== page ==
On August 5, three mountain climbers failed to return from an expedition to climb the narrow Aonach Eagach ridge in Glencoe.
Later that evening, the bodies of two men and a woman were discovered in the area during a search by Glencoe Mountain Rescue Team and the Coastguard.
Usually considered a tricky but non-fatal climb, mist and fog are believed to have turned conditions perilous.
‘Narrowest ridge on mainland Britain’
The traverse along Aonach Eagach, translated to the Notched Ridge, covers 10km and includes two Munros; Meall Dearg and Sgorr Nam Fiannaidh.
Aonach Eagach is regarded as the narrowest ridge on mainland Britain, with extremely dangerous slopes to each side at some points.
It shrinks down to three metres at its narrowest, and stands at an elevation of up to 968m at its highest.
“It is tricky and it’s Grade two scrambling but it’s not the hardest,” local climber Russell Low told STV News.
“It has very good holds and foot places, but where the exposure is real, there’s times where you’re really on the edge and it just drops around you.
“I think it’s also got the narrowest ridge on the mainland Scotland which is about a three meter section, very knife-edge that you’ve got to try and manoeuvre across.”
Aonach Eagach’s steep grass-and-scree slopes hide even steeper descents, which end in cliffs on both north and south sides of the ridge.
No safe mid-way exit points
The traverse – or crossing – offers some of the trickiest and exposed scrambles in Scotland, and is a tourist hotspot with many attempting the climb with local mountain guides.
It doesn’t offer any safe exits, so once a climber as committed, they have to either carry on or go back the way they came.
While the majority of climbers make it across safely, rain and fog can render the area extremely dangerous.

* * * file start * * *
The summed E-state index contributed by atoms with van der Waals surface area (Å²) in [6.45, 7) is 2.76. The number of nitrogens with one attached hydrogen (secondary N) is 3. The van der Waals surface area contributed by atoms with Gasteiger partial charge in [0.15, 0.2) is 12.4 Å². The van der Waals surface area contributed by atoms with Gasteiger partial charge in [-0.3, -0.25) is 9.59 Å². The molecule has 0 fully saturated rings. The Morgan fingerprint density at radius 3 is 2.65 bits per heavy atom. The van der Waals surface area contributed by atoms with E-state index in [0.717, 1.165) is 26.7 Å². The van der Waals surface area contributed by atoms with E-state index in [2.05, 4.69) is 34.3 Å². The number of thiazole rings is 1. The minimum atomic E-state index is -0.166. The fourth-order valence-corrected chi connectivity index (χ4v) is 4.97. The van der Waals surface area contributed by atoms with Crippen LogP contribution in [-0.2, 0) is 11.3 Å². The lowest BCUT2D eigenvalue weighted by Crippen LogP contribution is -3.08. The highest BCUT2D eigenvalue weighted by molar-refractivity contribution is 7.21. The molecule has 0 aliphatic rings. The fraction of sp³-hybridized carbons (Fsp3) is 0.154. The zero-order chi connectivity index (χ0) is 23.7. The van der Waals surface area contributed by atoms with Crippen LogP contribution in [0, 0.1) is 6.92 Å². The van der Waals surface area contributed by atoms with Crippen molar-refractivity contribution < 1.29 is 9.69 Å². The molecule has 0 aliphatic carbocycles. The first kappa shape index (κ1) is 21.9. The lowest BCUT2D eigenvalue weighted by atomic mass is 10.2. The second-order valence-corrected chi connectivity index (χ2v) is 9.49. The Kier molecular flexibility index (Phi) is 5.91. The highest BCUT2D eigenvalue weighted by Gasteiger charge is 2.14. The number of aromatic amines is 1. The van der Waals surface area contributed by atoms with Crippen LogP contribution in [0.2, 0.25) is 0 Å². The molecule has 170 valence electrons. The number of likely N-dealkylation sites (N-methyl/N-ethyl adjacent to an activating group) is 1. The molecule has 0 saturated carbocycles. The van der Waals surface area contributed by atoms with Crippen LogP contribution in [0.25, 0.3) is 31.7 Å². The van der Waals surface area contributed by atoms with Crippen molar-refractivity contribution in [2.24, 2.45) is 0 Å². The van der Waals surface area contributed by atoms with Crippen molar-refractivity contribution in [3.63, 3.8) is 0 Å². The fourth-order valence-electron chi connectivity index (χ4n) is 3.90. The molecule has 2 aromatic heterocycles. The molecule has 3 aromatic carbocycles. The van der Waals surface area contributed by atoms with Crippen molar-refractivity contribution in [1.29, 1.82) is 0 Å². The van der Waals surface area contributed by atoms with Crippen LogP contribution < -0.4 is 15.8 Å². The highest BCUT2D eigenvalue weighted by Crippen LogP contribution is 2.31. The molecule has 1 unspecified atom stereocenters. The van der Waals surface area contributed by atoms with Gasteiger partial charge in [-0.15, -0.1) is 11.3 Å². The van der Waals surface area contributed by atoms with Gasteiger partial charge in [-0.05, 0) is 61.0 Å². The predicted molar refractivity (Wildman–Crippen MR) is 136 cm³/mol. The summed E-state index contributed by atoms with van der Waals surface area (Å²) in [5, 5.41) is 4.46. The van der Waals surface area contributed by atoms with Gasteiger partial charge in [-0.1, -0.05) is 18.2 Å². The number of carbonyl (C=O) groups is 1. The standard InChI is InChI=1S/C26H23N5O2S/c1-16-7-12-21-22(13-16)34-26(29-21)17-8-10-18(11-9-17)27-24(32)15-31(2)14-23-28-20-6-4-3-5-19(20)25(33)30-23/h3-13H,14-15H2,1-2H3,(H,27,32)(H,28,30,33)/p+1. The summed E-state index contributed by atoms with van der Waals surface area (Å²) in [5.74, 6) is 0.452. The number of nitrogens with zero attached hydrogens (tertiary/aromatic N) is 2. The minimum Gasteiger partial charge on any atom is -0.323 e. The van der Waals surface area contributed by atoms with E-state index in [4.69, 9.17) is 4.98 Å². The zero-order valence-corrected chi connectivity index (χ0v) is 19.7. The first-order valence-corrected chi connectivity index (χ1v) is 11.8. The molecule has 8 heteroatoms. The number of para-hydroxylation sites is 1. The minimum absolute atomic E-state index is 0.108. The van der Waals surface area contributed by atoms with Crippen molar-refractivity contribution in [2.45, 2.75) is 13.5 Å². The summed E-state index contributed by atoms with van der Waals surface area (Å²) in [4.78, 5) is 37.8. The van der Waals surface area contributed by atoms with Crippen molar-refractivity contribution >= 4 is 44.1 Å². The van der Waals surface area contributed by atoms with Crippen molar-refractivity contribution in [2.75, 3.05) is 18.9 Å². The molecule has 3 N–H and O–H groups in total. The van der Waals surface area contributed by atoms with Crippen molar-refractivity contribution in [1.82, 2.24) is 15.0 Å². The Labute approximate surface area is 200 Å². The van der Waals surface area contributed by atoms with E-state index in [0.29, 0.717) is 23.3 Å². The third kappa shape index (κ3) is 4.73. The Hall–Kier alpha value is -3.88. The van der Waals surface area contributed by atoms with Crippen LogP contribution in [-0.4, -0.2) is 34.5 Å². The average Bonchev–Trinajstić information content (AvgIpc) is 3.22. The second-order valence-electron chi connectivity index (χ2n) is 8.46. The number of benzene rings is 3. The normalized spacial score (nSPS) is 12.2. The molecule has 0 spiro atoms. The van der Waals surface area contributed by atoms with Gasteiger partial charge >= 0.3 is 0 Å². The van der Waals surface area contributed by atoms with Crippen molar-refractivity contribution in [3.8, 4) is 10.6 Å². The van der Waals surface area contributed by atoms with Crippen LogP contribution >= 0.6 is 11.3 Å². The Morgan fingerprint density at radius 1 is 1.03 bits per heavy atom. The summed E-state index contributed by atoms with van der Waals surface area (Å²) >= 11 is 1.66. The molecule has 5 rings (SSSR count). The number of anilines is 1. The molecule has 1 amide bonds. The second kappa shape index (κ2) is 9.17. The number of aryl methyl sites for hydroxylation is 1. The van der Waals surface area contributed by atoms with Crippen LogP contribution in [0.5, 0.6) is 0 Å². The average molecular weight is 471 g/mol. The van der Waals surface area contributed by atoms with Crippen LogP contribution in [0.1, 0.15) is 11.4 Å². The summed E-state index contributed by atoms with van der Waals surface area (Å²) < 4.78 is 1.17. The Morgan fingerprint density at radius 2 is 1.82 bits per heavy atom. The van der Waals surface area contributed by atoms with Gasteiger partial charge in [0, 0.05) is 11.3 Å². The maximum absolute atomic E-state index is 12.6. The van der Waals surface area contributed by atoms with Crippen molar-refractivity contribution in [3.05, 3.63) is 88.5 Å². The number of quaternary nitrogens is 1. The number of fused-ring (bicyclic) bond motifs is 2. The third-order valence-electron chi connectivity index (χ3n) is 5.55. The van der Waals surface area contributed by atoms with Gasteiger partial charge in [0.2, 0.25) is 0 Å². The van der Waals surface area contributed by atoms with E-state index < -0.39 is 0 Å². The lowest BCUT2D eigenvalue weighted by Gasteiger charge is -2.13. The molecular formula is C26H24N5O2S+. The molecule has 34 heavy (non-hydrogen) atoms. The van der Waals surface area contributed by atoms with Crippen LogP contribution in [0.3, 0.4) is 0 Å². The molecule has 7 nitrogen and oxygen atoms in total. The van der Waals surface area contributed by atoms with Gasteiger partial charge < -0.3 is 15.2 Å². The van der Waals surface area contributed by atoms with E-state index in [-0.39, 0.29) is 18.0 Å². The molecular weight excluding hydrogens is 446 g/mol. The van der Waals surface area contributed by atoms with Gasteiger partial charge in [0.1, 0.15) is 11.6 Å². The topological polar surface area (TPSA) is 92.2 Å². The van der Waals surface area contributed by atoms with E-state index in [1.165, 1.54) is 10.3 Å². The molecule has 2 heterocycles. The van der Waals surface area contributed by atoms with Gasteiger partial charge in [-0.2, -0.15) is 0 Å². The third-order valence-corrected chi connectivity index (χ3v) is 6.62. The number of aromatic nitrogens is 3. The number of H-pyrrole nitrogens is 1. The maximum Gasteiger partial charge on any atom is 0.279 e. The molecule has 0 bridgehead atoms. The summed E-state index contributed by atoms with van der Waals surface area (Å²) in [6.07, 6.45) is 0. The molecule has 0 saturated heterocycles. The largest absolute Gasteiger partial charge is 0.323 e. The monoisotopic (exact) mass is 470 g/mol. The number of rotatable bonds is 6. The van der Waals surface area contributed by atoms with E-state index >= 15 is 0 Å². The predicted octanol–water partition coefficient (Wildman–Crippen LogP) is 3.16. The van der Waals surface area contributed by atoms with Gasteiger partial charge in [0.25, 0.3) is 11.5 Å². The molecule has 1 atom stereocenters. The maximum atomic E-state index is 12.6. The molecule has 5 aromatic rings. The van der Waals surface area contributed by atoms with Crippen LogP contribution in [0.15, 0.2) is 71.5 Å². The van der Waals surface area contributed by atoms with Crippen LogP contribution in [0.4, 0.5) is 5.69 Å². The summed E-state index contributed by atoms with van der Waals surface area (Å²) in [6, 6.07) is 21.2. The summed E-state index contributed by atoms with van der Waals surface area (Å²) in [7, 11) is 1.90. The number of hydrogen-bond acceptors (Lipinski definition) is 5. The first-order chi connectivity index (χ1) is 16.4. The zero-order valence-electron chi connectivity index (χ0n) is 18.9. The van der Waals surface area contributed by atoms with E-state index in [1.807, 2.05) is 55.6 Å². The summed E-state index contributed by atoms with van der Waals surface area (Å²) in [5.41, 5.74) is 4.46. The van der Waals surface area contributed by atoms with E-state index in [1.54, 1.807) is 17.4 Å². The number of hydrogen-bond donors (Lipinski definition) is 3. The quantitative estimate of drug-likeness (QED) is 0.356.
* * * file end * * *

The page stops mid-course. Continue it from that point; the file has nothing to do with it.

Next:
Seven people have lost their lives on Aonach Eagach since 2014, including a 63-year-old woman in September 2014 and a 44-year-old man in July 2016.
Last September, the body of Alan Taylor, from Dundee, was found near the ridge. The 57-year-old was last seen in September 2021.
What happened to the group of three?
The weather forecast for Glencoe on Saturday was fairly clear, however locals told STV News the skies quickly turned and left Aonach Eagach covered in fog and mist.
Slippery conditions, combined with low-visibility and the steep drops on either side would have left the traverse incredibly difficult to tackle.
“Any kind of bad weather, slightest bit of rain, I wouldn’t want to be up there – if the rock was wet, if my hands were wet,” Mr Low said.
“It’s rocky terrain, it’s steep, in some bits you’re climbing up near-vertical walls.”
Police said their enquiries into the incident are ongoing, but that there are no suspicious circumstances and a report has been submitted to the procurator fiscal.
“For the families and them, [it’s] so sad. It’s something that we all…everyone in the mountaineering community will be feeling the same way,” Mr Low added.
“It’s horrible to hear and see. We all enjoy going and doing these things, but it can be a dangerous thing to do.”
Local councillor Angus MacDonald said: “The Glencoe Mountain Rescue do quite a few rescues on it every month, so they’re very used to it – but this would have been a big one for them and a real shock for the community.”
A Police Scotland spokesperson said: “We were made aware of concern for a group of three hillwalkers who had not returned from the Aonach Eagach ridge in Glencoe shortly after 9.05pm on Saturday, August 5.
“A search was carried out and the bodies of three people, two men and a woman, were found. HM Coastguard as well as Glencoe and RAF mountain rescue teams assisted with the recovery operation.
“There do not appear to be any suspicious circumstances. A report will be submitted to the procurator fiscal.”